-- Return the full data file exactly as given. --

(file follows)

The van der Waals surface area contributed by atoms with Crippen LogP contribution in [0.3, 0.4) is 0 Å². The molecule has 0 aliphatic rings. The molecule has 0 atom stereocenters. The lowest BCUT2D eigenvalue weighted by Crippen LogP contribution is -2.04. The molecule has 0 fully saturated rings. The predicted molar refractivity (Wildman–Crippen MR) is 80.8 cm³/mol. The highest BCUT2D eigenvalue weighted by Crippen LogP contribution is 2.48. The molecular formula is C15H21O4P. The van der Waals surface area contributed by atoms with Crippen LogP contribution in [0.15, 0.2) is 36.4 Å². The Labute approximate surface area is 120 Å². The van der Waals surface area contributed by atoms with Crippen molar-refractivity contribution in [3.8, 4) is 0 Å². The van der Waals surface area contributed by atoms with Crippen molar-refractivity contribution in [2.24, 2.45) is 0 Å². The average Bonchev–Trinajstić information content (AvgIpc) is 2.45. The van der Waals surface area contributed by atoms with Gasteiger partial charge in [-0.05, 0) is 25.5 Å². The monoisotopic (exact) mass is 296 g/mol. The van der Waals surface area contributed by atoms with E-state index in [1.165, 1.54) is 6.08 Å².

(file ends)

The van der Waals surface area contributed by atoms with Crippen LogP contribution in [0.3, 0.4) is 0 Å². The molecule has 0 aliphatic rings. The molecule has 0 atom stereocenters. The lowest BCUT2D eigenvalue weighted by Crippen LogP contribution is -2.04. The molecule has 0 fully saturated rings. The predicted molar refractivity (Wildman–Crippen MR) is 80.8 cm³/mol. The highest BCUT2D eigenvalue weighted by Crippen LogP contribution is 2.48. The molecular formula is C15H21O4P. The van der Waals surface area contributed by atoms with Crippen LogP contribution in [0.15, 0.2) is 36.4 Å². The Labute approximate surface area is 120 Å². The van der Waals surface area contributed by atoms with Crippen molar-refractivity contribution in [3.8, 4) is 0 Å². The van der Waals surface area contributed by atoms with Crippen molar-refractivity contribution in [2.24, 2.45) is 0 Å². The average Bonchev–Trinajstić information content (AvgIpc) is 2.45. The van der Waals surface area contributed by atoms with Gasteiger partial charge in [-0.05, 0) is 25.5 Å². The monoisotopic (exact) mass is 296 g/mol. The van der Waals surface area contributed by atoms with E-state index in [1.165, 1.54) is 6.08 Å².